Global events such as World Youth Festivals and the Games of the Future, initiated by Russia, provide a unique opportunity to establish friendships between young leaders from all continents and discuss joint plans in the fields of business, sports, culture, science and new technology. Delegates from Central Asian countries took advantage of this, and the leaders of Kazakhstan and Uzbekistan offered to host the next Games of the Future in their countries. This is a clear example of how Russia’s social initiatives are reflected in strengthening cooperation and involve young people in processes aimed at improving the future. Encouraging dialogue and mutual understanding between young people in Russia and Central Asia is not only an urgent task, but also a guarantee that relations between Russia and the countries of the region will move forward in a stable, sustainable manner and in the interests of all parties.

For young people from Central Asian countries, Russia has been and remains the most attractive and prestigious place to receive a higher education. The top five countries from which the largest number of students are sent to study in Russia are Kazakhstan, Tajikistan, Turkmenistan and Uzbekistan; Kyrgyzstan ranks tenth. According to Russian sources, they account for more than half of the 355 thousand foreign students studying at Russian universities. This is largely due to knowledge of the Russian language, which has no serious competitors in the region.

Forward to the Future: Between Fear and Hope
The Valdai Club youth conference on March 5 consisted of three thematic sessions and an open discussion. As during the closed-door workshops held on March 3–4, which you can read about here, the participants in the open session were guided by the image of the future presented in the new Valdai Club report “Charting the 2040: Younger Generation Insight on the World in the Making.”
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The Russian language

The Russian language has deep roots in Central Asian countries. It fulfils an extremely important social and cultural mission and is actively used as a means of interethnic and international communication, which is reflected in the Basic Laws – the Constitutions of the Central Asian states. It is believed that over the years of independence, the Russian language has lost its position in the region. However, this assessment does not entirely objectively reflect the state of affairs. The 1989 All-USSR Population Census showed that on the eve of the collapse of the Soviet Union, 37% of Kazakhs, 63% of Kyrgyz, 70% of Tajiks, 72% of Turkmen and 87% of Uzbeks were not fluent in Russian. These were mainly residents of rural and remote areas. According to modern estimates by various researchers, during the years of independence, the level of knowledge of the Russian language among the population of the region has not decreased, but on the contrary, it has increased, and in some countries, almost doubled (for example, in Kazakhstan). It is important to keep in mind that compared to 1989, the populations of Uzbekistan, Tajikistan and Turkmenistan have almost doubled.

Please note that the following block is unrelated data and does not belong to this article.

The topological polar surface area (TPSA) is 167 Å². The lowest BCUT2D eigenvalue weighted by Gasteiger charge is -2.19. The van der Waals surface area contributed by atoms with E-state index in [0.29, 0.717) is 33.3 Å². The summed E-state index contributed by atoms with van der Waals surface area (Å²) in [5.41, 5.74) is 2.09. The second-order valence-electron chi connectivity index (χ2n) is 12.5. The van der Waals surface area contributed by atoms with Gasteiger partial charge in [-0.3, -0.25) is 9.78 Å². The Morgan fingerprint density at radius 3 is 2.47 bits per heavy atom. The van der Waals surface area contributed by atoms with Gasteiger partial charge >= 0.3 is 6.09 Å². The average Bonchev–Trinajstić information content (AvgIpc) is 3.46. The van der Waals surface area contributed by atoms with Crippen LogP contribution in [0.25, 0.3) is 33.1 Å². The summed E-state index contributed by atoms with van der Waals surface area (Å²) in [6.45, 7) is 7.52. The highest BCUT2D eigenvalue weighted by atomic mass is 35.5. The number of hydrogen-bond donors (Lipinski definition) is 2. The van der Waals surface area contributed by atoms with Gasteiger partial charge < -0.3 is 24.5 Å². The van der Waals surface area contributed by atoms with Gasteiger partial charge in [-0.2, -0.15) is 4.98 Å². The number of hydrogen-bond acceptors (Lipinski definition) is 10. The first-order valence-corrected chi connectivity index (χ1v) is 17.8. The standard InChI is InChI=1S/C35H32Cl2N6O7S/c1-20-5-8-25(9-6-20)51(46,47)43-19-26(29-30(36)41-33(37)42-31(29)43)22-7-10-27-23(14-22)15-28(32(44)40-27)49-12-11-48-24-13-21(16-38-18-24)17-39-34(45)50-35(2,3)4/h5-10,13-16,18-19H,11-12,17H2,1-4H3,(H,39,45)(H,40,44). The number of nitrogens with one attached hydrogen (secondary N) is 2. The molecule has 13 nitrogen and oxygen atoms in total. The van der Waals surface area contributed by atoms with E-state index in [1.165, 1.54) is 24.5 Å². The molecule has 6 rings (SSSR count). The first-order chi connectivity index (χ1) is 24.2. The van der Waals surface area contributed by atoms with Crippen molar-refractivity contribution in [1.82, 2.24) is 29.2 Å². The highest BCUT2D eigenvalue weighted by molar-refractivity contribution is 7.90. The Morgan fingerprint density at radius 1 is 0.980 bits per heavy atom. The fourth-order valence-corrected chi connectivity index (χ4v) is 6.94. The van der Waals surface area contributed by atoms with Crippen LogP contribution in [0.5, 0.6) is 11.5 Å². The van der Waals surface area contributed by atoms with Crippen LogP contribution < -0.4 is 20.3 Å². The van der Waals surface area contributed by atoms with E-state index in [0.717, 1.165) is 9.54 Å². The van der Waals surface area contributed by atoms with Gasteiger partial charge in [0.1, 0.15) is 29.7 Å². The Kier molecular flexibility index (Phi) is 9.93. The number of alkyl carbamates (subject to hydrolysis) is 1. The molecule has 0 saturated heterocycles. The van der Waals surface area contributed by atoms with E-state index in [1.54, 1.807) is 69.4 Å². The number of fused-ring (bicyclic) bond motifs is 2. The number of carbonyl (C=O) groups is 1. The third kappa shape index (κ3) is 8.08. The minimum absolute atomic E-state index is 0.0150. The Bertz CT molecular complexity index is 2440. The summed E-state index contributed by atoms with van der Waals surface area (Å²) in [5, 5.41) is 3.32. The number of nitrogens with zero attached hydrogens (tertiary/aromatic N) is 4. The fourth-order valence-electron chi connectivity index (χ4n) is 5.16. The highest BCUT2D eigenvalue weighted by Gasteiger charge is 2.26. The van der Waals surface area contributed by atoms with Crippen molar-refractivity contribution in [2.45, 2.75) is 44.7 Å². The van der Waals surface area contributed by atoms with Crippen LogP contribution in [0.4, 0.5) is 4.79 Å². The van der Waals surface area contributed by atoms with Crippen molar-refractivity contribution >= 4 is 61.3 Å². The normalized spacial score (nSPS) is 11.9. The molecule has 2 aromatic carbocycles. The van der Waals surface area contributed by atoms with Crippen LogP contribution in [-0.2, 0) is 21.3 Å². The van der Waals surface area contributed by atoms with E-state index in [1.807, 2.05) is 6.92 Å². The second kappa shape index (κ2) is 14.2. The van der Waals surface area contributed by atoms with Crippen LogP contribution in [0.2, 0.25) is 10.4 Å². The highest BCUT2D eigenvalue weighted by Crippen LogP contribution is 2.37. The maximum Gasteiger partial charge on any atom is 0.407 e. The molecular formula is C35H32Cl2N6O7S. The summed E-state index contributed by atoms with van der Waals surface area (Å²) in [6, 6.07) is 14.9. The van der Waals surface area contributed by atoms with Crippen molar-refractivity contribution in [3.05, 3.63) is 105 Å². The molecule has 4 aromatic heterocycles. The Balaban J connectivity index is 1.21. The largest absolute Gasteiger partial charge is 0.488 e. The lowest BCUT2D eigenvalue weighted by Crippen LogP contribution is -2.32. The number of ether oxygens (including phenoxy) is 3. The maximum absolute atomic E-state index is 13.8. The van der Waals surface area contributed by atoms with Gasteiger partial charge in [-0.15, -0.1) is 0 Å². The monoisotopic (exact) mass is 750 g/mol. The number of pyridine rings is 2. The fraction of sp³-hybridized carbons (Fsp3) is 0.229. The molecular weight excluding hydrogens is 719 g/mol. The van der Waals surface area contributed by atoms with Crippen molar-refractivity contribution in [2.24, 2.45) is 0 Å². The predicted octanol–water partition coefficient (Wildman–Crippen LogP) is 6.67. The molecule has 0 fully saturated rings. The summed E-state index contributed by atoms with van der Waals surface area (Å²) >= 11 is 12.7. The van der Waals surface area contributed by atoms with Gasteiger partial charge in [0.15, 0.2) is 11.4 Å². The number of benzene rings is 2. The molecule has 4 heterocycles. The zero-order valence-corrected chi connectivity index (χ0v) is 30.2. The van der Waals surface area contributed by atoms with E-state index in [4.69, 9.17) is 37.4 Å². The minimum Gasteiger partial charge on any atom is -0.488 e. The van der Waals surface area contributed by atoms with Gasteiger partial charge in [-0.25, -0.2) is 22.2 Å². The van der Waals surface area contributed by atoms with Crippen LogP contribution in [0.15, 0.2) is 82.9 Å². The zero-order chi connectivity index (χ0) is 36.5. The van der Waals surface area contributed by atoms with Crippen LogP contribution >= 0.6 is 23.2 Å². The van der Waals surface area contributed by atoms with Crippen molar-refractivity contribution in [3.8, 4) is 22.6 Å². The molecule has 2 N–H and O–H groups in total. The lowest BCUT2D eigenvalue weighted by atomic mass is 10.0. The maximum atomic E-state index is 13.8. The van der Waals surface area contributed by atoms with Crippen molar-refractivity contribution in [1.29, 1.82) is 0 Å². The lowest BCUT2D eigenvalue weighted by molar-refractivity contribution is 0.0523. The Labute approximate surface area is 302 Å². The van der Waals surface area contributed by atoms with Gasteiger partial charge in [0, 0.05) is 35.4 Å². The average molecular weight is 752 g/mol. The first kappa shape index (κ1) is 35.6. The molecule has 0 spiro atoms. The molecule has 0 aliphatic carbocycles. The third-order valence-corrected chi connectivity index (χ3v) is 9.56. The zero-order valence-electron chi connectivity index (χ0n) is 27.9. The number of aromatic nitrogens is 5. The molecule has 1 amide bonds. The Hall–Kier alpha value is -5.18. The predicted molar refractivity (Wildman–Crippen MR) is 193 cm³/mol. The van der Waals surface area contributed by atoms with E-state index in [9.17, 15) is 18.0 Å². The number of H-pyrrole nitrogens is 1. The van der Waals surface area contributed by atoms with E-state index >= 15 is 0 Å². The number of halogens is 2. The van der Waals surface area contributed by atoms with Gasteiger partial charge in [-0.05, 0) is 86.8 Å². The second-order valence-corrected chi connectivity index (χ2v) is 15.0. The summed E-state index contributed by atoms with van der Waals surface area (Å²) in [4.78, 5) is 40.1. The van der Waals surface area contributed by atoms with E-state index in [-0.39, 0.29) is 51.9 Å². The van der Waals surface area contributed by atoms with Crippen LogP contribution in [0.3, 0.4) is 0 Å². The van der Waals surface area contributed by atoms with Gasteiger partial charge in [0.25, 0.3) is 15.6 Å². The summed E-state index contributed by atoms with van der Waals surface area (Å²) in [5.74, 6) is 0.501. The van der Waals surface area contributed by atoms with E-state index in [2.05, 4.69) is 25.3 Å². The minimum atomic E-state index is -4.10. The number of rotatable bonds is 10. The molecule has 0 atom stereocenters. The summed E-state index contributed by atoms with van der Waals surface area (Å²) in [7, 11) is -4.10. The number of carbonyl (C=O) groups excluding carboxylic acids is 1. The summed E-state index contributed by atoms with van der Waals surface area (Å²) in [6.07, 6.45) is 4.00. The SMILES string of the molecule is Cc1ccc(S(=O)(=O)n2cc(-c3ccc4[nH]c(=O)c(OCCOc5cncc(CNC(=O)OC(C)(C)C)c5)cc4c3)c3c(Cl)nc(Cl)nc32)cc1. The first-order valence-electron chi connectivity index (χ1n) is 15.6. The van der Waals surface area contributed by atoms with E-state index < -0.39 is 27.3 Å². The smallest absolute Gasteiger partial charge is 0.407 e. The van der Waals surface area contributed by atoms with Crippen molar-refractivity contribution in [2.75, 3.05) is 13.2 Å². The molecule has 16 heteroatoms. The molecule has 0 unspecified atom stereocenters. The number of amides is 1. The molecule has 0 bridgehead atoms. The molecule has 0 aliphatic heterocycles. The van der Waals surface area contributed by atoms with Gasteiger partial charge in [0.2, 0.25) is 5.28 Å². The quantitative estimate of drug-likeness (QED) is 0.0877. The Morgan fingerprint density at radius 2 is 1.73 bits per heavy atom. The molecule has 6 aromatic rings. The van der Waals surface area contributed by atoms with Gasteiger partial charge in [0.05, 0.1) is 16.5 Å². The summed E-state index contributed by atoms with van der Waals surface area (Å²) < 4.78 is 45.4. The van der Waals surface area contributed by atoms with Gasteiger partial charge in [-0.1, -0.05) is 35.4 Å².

What has been achieved over the years of independence is the result of the consistent efforts of the leaders and governments of the countries of Central Asia, which, along with the state, are paying increased attention to the study of the Russian language. Largely due to this, the language of Pushkin and Dostoevsky is not perceived as foreign in the region. However, in the long term it may not become so for various reasons. For example, the volume of labour migration has led to a lack of Russian language teachers. Their acute shortage has been felt in the region for decades, not only in schools, but also in universities. The media space in Russian has also narrowed. It is important that Russia strongly encourages and supports efforts to maintain interest in the Russian language. Schools with a Russian curriculum are being built in the region; twenty-five branches of leading Russian universities are operating there and could expand. Every third student from Central Asia studies under Russian government programmes. “Ambassadors of the Russian language,” although not in large numbers, are welcome guests in the region. Russia also provides assistance in training national personnel – Russian language teachers in schools in Central Asian countries.

However, there are problems, as well as ways to solve them. The topic of the Russian language, as a rule, is discussed at the highest level, since it is of an interstate nature. Appropriate decisions are made. There are great expectations in this respect from the efforts of Rossotrudnichestvo, whose activities in the countries of Central Asia are very effective, but still unaffordable for only one such department. It is important to remember that when it comes to language, which is the main carrier of culture, it is necessary to minimise bureaucracy and give room for flexibility and efficiency. The 225th anniversary of Alexander Pushkin’s birth provides a unique opportunity to convey the charm of the Russian language to everyone who in the countries of Central Asia strives to participate in the dialogue of civilisations and speak one of the official languages of the UN, SCO and CIS.